The Prostate Cancer Registry: First results from an international, prospective, observational study of men with metastatic castration-resistant prostate cancer (mCRPC)


Author: Simon Chowdhury 

Background: The Prostate Cancer Registry is the first international, prospective, observational study documenting the characteristics and management of patients with mCRPC in routine clinical practice, independent of treatment prescribed. The registry aims to provide real-world insights into how different therapies are used in routine practice, including those that have recently become available.

Materials and Methods: The registry aims to enroll 3000 mCRPC patients and to follow them for a maximum of 3 years. As of April 2015, 2051 patients with mCRPC from >150 centers across 16 countries have enrolled in the Prostate Cancer Registry (NCT02236637). Patients are enrolled upon initiating a mCRPC treatment or in a period of surveillance, defined as not currently receiving an active treatment for castration resistance; androgen deprivation and bone-sparing treatments can continue. At enrolment, information on disease history is collected, followed by prospective data capture of patient characteristics, clinical status, disease management, quality of life, medical resource utilization and outcomes, including survival.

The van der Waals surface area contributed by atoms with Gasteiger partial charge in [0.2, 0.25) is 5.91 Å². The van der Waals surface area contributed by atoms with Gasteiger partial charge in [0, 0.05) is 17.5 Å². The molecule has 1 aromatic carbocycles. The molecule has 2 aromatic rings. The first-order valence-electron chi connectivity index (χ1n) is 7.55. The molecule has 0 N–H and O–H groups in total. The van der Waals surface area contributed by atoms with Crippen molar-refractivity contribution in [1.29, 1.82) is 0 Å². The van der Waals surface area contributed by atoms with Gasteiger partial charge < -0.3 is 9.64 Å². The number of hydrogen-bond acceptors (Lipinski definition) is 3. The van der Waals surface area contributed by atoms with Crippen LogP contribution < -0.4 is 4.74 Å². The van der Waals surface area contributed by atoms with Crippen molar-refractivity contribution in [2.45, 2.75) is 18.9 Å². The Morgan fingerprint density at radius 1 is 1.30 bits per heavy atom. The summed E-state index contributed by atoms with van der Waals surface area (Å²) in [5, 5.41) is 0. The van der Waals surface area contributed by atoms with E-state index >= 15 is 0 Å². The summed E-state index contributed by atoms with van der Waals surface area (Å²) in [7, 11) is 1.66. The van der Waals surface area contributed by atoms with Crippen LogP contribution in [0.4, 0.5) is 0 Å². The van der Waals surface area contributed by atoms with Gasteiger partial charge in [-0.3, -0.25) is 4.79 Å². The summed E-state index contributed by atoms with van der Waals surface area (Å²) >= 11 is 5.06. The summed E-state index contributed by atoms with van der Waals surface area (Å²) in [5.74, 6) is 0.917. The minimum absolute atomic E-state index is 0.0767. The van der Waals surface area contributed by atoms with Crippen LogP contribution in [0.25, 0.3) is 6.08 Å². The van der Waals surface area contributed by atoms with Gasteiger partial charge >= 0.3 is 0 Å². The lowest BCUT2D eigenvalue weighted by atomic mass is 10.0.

Results: We report data of 505 patients enrolled between June 2013 and January 2014 and followed for up to 9 months. The mean age was 71.5 years with a mean time since diagnosis of 5.7 years. Historical data at diagnosis indicate that 60% of patients had a Gleason score ⩾8 and that 46% were metastatic. In addition, 22% of patients had undergone radical prostatectomy and 33% had received radiotherapy to the prostate. Metastatic lesions were observed in the bone (79%), lung (9%) and liver (6%). Most patients (63%) had ⩾1 comorbidity (55% cardiovascular disease; 13% diabetes) and 79% had received ⩾1 concomitant therapy (48% analgesics; 45% antihypertensives). Of 505 patients, 296 were chemotherapy-naïve at study entry and 209 had received prior chemotherapy.

At enrolment, 58% of patients initiated mCRPC treatment. By the 9-month follow-up period, 383 of 505 patients (76%) had started a new mCRPC treatment(s) with first treatments in the study being abiraterone (n = 171; 45%), enzalutamide (n = 46; 12%), docetaxel (n = 117; 31%), and cabazitaxel (n = 44; 12%).

Within the 9-month follow-up period, of those patients starting a new mCRPC treatment 287 of 383 patients (75%) received one line of therapy.

Conclusions: These first results provide detailed information on patient characteristics, disease status and treatment in mCRPC patients outside randomized clinical trials in a variety of clinical settings, across a number of countries. These data represent valuable insights into clinical practice. As these data mature, we expect to further enhance our understanding of treatment patterns in mCRPC, with the aim of improving outcomes for patients.